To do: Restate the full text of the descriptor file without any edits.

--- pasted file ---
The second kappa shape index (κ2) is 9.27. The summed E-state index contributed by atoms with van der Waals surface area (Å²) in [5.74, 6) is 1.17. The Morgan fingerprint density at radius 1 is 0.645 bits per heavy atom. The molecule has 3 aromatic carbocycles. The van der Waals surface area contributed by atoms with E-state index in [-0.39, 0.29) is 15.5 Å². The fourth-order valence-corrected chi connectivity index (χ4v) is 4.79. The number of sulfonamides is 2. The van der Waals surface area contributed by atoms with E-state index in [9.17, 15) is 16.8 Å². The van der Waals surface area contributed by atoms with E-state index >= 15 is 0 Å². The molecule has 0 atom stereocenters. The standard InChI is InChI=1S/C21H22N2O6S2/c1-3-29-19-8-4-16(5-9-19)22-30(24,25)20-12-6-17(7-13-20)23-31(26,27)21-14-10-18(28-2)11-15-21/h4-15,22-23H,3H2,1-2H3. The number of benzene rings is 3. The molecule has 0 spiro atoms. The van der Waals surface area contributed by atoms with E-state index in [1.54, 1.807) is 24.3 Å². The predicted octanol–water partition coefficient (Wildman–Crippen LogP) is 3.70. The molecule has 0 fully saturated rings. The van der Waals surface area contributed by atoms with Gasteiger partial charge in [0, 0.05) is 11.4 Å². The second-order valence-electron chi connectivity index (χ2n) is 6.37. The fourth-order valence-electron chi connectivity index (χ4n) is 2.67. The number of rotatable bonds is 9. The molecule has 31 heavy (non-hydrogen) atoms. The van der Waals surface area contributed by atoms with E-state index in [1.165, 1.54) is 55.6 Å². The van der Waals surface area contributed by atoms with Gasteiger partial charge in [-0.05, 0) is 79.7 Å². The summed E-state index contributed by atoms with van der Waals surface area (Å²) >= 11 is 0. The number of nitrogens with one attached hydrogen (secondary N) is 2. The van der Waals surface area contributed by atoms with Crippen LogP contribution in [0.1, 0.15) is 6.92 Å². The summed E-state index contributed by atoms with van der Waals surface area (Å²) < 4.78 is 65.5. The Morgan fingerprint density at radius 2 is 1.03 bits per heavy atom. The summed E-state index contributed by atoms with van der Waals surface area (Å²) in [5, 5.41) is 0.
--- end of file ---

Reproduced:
The second kappa shape index (κ2) is 9.27. The summed E-state index contributed by atoms with van der Waals surface area (Å²) in [5.74, 6) is 1.17. The Morgan fingerprint density at radius 1 is 0.645 bits per heavy atom. The molecule has 3 aromatic carbocycles. The van der Waals surface area contributed by atoms with E-state index in [-0.39, 0.29) is 15.5 Å². The fourth-order valence-corrected chi connectivity index (χ4v) is 4.79. The number of sulfonamides is 2. The van der Waals surface area contributed by atoms with E-state index in [9.17, 15) is 16.8 Å². The van der Waals surface area contributed by atoms with E-state index >= 15 is 0 Å². The molecule has 0 atom stereocenters. The standard InChI is InChI=1S/C21H22N2O6S2/c1-3-29-19-8-4-16(5-9-19)22-30(24,25)20-12-6-17(7-13-20)23-31(26,27)21-14-10-18(28-2)11-15-21/h4-15,22-23H,3H2,1-2H3. The number of benzene rings is 3. The molecule has 0 spiro atoms. The van der Waals surface area contributed by atoms with E-state index in [1.54, 1.807) is 24.3 Å². The predicted octanol–water partition coefficient (Wildman–Crippen LogP) is 3.70. The molecule has 0 fully saturated rings. The van der Waals surface area contributed by atoms with Gasteiger partial charge in [0, 0.05) is 11.4 Å². The second-order valence-electron chi connectivity index (χ2n) is 6.37. The fourth-order valence-electron chi connectivity index (χ4n) is 2.67. The number of rotatable bonds is 9. The molecule has 31 heavy (non-hydrogen) atoms. The van der Waals surface area contributed by atoms with E-state index in [1.165, 1.54) is 55.6 Å². The van der Waals surface area contributed by atoms with Gasteiger partial charge in [-0.05, 0) is 79.7 Å². The summed E-state index contributed by atoms with van der Waals surface area (Å²) >= 11 is 0. The number of nitrogens with one attached hydrogen (secondary N) is 2. The van der Waals surface area contributed by atoms with Crippen LogP contribution in [0.1, 0.15) is 6.92 Å². The summed E-state index contributed by atoms with van der Waals surface area (Å²) < 4.78 is 65.5. The Morgan fingerprint density at radius 2 is 1.03 bits per heavy atom. The summed E-state index contributed by atoms with van der Waals surface area (Å²) in [5, 5.41) is 0.